Utopia is here. Revolutionary advances have been made in all fields, humans co-exist in harmony and the Earth is at peace. The catch? The Earth is not ours. “Souls”, a non-corporeal alien race, have invaded human bodies to stop us our world and they have won. At least with the majority – there still remains factions of human resistance. Melanie Stryder (Saoirse Ronan) is a key part of the insurgency, and she severely injures herself whilst attempting to draw them away from her brother Jamie (Chandler Canterbury) and boyfriend Jared (Max Irons), in a bid to save them. The Seeker (Diane Kruger), seeing an opportunity to infiltrate the pockets of rebellion, heals Melanie and inserts a “soul” known as The Wanderer in order to gather more information. Melanie, in an unusual turn of events, is still awake and resisting and slowly over time The Wanderer begins to empathise and this poses a problem.
Helming this is director Andrew Niccol (In Time, The Truman Show) who co-wrote the script with Stephenie Meyer of the Twilight saga fame. He seems to enjoy exploring the human psyche in interesting ways like he has done in the past but this doesn’t quite measure up to his previous attempts. Roberto Schaefer does an amazing job on the cinematography and the production design by Andy Nicholson is futuristic and clinical which deftly symbolises that post-invasion Earth is almost devoid of human emotion. It is also realistic, you’d believe that this is how the world could look in a few years if an alien occupation happened. The film has a novel idea on the usual science fiction fare but it doesn’t try and explore more angles or look for further reaching effects of the invasion, other than the trivial teen romance. The ending is actually quite interesting but by this point it is too late to salvage the film. The saving grace of this film is the great acting from Ronan. She is able to take this simplistic, unintentionally funny script and turn into an interesting look into Melanie’s life and that of her family, Uncle Jeb (William Hurt) and Aunt Maggie (Frances Fisher) and fellow activists. The supporting cast do a reasonable enough job, but none of them can lift this from mediocrity.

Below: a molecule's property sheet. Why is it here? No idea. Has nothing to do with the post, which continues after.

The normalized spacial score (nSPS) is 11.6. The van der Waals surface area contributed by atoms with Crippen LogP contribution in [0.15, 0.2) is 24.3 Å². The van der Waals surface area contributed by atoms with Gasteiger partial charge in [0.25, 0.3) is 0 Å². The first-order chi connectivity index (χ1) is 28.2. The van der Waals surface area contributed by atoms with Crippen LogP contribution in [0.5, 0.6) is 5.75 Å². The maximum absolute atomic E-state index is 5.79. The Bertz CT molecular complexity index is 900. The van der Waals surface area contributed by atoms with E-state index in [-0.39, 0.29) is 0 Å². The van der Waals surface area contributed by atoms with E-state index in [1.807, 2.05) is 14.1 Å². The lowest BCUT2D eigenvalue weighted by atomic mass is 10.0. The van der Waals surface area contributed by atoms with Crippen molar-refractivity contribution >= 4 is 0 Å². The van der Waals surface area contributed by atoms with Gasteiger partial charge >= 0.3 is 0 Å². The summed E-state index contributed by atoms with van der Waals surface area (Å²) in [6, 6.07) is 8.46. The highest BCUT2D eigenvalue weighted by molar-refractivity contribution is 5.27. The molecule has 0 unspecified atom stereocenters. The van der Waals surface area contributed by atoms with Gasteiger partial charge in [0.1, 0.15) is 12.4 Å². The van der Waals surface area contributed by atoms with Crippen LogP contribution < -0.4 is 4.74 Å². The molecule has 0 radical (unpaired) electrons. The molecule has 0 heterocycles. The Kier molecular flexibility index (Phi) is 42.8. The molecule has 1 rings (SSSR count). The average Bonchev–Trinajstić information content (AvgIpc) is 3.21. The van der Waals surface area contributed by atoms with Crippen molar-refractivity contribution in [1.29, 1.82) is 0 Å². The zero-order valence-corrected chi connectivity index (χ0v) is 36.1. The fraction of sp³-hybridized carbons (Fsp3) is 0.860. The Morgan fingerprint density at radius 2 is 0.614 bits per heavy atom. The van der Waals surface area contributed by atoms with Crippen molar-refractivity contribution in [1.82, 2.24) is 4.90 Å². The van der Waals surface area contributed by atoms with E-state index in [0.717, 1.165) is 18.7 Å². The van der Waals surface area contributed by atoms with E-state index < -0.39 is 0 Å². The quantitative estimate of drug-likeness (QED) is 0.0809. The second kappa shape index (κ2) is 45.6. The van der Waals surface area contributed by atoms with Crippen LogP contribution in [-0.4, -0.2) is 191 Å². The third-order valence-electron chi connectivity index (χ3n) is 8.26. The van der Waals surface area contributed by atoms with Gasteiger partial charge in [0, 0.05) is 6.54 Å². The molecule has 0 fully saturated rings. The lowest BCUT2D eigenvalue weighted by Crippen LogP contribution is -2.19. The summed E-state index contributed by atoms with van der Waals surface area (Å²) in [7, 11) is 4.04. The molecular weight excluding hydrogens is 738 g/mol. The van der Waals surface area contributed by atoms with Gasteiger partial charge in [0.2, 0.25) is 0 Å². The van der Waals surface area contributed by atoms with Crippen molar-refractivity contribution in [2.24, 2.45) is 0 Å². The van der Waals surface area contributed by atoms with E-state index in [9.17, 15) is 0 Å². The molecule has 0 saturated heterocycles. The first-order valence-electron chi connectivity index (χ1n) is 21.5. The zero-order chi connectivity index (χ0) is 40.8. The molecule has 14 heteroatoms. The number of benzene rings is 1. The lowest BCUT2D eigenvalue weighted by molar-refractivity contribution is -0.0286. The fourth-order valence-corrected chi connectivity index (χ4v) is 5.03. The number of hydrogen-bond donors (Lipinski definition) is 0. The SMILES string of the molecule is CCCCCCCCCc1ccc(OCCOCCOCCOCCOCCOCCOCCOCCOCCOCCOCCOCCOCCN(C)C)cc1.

Only the first book of supposedly three planned by Meyer has been published and I hope that a follow up is so far off into the future that it never happens. The premise of this was interesting (aliens have invaded us but because they care and want to help us restore the world) but the execution was appalling (plot holes, dire script, focused on teen romance). Despite my better judgement, the little girl inside kind of enjoyed it for what it was, a soppy alien invasion with no backbone, but it’s not anywhere near great or worth the price of admission (I rented it out at my mum’s request) – I suggest you stay away. I did discover the band Imagine Dragons though because of this film and that’s not a bad thing.
What did you think? A quirky cool Invasion of the Body Snatchers homage or downright awful? Your turn on the soapbox in 3, 2, 1.